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Civil Rights Movement Teacher Resources
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Use the historical account of Claudette Colvin to study civil rights and connect past injustices to modern issues. As learners read, they examine chapter titles, record quotes, and participate in discussion. Use any of the great prompts provided, including post-reading questions. Although this process is designed to accompany a text, it is valuable on its own. Learners finally research active participants in the Civil Rights Movement and brainstorm currently oppressed groups.
A geographic perspective helps historians learn about significant eras such as the civil rights movement. Through research and source analysis, learners create a report depicting a significant location of this time. They synthesize their findings into a visual display. Working with the school librarian, they work through effective researching and use of search engines (other than Google). No worksheets are included.
Rosa Parks is a great book for studying the Civil Rights Movement. Use this packet of worksheets to track reading, elicit responses, and promote book-related activities. Character analysis, prediction and short essay skills will be addressed through use of this packet. Very good!
Groups collaborate to create historical documentaries. For this American Civil Rights lesson, groups research primary and secondary sources about the events and people pertinent to the movement in the 1950s and 1960s. They then use Windows Movie Maker to create classroom presentations to share with their classmates. Several online resources are suggested here to explore the Montgomery bus boycott, the lunch counter sit-ins, Freedom Rides, etc.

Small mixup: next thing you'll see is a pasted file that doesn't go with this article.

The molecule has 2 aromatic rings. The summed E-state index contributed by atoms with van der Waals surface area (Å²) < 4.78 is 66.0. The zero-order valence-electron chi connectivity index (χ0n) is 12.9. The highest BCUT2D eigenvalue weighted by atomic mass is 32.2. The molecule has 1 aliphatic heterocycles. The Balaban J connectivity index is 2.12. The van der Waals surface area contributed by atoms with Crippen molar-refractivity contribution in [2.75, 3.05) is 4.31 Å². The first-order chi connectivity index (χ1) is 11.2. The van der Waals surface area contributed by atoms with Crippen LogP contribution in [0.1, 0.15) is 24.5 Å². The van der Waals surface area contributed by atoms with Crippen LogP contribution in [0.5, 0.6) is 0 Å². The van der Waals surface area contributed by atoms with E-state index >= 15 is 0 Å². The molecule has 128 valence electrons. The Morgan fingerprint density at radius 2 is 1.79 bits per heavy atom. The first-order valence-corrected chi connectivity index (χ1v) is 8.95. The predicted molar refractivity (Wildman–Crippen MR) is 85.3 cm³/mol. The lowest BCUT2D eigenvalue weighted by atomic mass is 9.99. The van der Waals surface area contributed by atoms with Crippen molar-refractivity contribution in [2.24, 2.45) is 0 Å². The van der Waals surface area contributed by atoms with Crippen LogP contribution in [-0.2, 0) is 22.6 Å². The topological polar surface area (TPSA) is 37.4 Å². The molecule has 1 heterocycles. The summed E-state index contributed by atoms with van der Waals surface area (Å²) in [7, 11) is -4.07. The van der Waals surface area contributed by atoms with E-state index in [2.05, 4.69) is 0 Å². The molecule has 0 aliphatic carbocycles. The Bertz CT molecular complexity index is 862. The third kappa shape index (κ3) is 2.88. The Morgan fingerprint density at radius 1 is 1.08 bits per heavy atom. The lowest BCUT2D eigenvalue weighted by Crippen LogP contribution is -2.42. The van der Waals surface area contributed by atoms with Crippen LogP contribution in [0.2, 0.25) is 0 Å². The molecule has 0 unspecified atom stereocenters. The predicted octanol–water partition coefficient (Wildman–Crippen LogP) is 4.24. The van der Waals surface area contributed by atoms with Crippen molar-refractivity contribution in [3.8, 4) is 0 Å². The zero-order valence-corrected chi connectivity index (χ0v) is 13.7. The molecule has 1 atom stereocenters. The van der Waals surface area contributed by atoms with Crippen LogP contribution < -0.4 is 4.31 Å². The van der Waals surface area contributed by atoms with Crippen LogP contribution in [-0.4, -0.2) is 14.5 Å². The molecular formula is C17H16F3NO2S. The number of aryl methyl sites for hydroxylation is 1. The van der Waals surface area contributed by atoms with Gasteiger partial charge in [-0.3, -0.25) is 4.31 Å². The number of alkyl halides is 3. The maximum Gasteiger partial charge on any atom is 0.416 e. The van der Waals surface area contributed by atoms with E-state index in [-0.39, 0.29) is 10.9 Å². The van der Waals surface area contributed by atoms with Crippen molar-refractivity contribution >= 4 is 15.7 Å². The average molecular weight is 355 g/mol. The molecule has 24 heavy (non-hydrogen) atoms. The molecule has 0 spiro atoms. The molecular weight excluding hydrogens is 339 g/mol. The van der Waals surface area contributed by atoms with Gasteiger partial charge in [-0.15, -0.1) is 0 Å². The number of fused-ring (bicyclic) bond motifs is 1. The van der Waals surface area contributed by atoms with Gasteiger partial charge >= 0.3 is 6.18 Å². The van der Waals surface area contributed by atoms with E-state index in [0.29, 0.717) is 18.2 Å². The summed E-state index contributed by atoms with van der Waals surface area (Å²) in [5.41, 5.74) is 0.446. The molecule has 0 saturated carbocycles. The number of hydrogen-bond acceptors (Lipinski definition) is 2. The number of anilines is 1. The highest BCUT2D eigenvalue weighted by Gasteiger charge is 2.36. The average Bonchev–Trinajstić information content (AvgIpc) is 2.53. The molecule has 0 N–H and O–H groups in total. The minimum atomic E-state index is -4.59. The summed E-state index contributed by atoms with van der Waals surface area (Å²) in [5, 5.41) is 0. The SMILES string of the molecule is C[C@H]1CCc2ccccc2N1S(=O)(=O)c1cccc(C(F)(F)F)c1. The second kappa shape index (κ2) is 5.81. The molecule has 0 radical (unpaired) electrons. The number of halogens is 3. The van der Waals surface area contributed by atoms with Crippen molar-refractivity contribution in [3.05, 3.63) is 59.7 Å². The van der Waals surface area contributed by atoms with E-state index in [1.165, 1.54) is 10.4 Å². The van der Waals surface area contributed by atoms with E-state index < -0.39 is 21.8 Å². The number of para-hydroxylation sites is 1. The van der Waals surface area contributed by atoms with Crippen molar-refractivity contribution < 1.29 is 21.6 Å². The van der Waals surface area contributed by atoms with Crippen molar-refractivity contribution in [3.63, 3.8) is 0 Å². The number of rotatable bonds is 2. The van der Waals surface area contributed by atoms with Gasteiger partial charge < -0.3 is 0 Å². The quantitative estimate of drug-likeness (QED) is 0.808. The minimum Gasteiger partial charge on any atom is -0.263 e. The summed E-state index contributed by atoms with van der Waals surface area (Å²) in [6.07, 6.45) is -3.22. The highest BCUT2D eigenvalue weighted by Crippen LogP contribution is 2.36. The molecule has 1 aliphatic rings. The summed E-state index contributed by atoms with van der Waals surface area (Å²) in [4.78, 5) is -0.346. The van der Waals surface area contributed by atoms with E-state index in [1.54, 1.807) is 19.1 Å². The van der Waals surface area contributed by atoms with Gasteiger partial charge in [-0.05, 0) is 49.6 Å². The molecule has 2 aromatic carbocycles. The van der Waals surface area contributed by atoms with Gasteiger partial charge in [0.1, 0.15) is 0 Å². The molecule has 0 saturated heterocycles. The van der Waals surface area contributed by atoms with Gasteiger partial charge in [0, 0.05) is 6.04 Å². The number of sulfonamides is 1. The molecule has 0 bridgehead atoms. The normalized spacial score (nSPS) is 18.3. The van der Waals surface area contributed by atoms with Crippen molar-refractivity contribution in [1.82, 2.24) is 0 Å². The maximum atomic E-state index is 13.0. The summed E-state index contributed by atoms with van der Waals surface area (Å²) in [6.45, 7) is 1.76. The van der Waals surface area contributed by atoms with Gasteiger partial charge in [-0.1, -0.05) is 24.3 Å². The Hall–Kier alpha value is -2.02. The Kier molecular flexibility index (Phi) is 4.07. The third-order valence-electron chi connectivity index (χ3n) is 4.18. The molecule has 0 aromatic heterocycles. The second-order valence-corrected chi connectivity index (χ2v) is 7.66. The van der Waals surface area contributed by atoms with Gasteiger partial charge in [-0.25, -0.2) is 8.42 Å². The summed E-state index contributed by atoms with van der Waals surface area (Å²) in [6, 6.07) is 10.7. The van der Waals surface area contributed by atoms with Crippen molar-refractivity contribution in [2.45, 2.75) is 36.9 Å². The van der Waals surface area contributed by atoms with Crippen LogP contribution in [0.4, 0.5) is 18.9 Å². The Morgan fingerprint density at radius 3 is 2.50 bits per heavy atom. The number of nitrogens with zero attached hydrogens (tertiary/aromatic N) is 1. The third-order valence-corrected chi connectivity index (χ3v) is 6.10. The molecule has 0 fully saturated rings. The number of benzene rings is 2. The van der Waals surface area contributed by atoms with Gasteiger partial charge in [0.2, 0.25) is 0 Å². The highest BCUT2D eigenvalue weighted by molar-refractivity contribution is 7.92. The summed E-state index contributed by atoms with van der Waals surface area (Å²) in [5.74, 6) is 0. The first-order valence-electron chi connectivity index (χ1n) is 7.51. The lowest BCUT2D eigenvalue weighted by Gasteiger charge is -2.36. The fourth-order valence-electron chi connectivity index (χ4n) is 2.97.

Students investigate the context, issues, important people, and outcomes of the Civil Rights movement of the 1950's and 1960's. They attempt to answer the essential question, "Would the Civil Rights movement of the 1950's and 60's have happened if Martin Luther King, Jr. had never been born?" They research primary and secondary sources.
Students conduct research on the Civil Rights Movement and participants in order to create an encyclopedia with alphabetical articles about some of the leaders and the ordinary people who made a difference in the movement. The articles for the encyclopedia are written so first-graders are able to read and understand.
High schoolers interview people who witnessed the civil rights movement firsthand and summarize their discussion. They participate in a simulation to experience the thoughts and emotions of the era. Students create a persona of a person who is affected by the Civil Rights Movement, either for or against, use the informtion from research, class discussions, and their interviews to help build their charcter's personality.